More reaction to Deepwater Horizon report (1/13)

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The Maritime Cabotage Task Force has issued the following news release, dated Jan. 13:

 

JONES ACT DID NOT HINDER FOREIGN VESSELS FROM PARTICIPATING IN CLEAN-UP DECLARES NATIONAL COMMISSION ON GULF OIL SPILL

 

The January 11, 2011 report from the non-partisan National Commission on the BP Deepwater Horizon Oil Spill and Offshore Drilling confirmed the Jones Act did not prevent foreign vessels from assisting with the clean-up effort during the Deep Water Horizon oil spill in the Gulf of Mexico last year. “Deep Water: The Gulf Oil Disaster and the Future of Offshore Drilling” was prepared by the independent entity at the request of President Barack Obama.

“While decision makers did decline to purchase some foreign equipment for operational reasons ‒ for example, Dutch vessels that would have taken weeks to outfit and sail to the region, and a Taiwanese super-skimmer that was expensive and highly inefficient in the Gulf ‒ they did not reject foreign ships because of Jones Act restrictions,” the report concluded. “When the Act did apply, the National Incident Commander appears to have granted waivers and exemptions when requested.”

 

“This report confirms what Admiral Thad Allen and so many others have been saying all along: The Jones Act in no way, shape, and form hindered the BP clean-up effort,” said James Henry, Chairman of the Maritime Cabotage Task Force. “Thousands of American vessels were already at work cleaning up oil in the Gulf and, when necessary, qualified foreign vessels identified as suitable by unified command participated in the effort. We are pleased the President’s Commission has concluded the Jones Act did not obstruct efforts to clean up the worst oil spill in U.S. history.”

 

During the Deepwater Horizon oil spill, retired U.S. Coast Guard Admiral Thad Allen, the National Incident Commander leading the clean-up effort, said "at no time" has the Jones Act inhibited the clean up, and the National Incident Command on July 6 reported that "in no case has any offer of assistance been declined because of the Jones Act or similar laws." In addition, U.S. Department of Transportation statement said, "to be absolutely clear ... the Jones Act has not hindered the cleanup effort."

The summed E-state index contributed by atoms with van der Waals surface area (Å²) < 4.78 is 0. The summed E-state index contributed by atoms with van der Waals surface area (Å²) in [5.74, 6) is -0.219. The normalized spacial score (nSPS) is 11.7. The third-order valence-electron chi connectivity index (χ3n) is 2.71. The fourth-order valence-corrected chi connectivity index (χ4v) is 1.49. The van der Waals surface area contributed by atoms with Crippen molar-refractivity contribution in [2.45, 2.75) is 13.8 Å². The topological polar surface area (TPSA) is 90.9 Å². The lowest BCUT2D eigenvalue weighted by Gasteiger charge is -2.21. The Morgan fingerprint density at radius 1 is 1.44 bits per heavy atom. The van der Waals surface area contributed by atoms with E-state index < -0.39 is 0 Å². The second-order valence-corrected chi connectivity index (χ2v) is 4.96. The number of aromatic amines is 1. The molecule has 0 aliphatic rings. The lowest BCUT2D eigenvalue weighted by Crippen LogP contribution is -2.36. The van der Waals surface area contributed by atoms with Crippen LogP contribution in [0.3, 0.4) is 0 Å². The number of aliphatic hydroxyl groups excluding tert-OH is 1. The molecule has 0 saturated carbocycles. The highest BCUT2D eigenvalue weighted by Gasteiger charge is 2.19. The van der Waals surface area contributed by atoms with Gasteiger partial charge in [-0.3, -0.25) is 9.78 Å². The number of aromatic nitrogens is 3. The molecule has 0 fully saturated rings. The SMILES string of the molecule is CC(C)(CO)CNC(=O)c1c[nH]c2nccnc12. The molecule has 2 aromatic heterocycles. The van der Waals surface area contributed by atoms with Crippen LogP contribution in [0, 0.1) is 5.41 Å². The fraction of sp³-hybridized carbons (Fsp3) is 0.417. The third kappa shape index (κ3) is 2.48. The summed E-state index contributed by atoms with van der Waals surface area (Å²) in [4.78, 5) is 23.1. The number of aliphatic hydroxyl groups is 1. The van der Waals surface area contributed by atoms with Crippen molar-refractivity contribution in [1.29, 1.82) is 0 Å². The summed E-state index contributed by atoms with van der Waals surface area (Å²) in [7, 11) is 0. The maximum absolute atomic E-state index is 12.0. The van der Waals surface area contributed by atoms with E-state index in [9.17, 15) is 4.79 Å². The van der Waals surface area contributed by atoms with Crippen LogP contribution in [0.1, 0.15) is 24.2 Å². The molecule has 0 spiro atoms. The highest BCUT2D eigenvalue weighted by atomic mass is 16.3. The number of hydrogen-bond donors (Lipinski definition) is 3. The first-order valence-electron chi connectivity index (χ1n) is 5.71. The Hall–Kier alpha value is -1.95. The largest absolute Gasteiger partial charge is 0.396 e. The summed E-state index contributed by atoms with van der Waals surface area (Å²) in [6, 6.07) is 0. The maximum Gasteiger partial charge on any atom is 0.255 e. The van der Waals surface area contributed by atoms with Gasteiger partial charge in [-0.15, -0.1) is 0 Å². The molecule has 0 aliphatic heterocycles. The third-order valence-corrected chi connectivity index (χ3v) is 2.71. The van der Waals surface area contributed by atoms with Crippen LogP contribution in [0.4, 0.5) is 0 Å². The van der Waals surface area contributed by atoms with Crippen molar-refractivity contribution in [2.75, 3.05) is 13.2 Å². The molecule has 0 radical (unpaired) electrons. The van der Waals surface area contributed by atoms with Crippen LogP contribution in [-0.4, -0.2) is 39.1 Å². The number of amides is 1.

The Jones Act is a longstanding U.S. maritime law that mandates the use of American vessels and American workers in U.S. domestic maritime trade, such as the delivery of goods from one U.S. port to another. The Jones Act does not apply to, and does not constrain, skimming outside of three miles from shore, including near the well 50 miles from the U.S. coastline. The commission concluded that, when skimming near the shore was necessary, an expedited waiver process enabled foreign vessels to participate in the cleanup effort when needed.

 

In May of 2010, President Barack Obama announced the creation of the National Commission on the BP Deepwater Horizon Oil Spill and Offshore Drilling: The President charged the Commission to determine the causes of the disaster, and to improve the country’s ability to respond to spills, and to recommend reforms to make offshore energy production safer. The report is the result of an intense six-month effort to fulfill the President’s charge.

 

Maritime Cabotage Task Force was founded in 1995 to promote the U.S.-flag fleet engaged in domestic waterborne commerce. With more than 400 members, MCTF is the largest coalition ever assembled to represent the domestic segment of the U.S. Merchant Marine. Nationwide, there are more than 39,000 vessels engaged in Jones Act commerce and they annually move more than 1 billion tons of cargo and 100 million passengers. The Act has been broadly supported by every Congress and Administration since its passage in 1920 and is considered a key element in the nation’s defense capabilities. For additional information on the U.S. Maritime Cabotage Task Force, please visit http://www.mctf.com.

 

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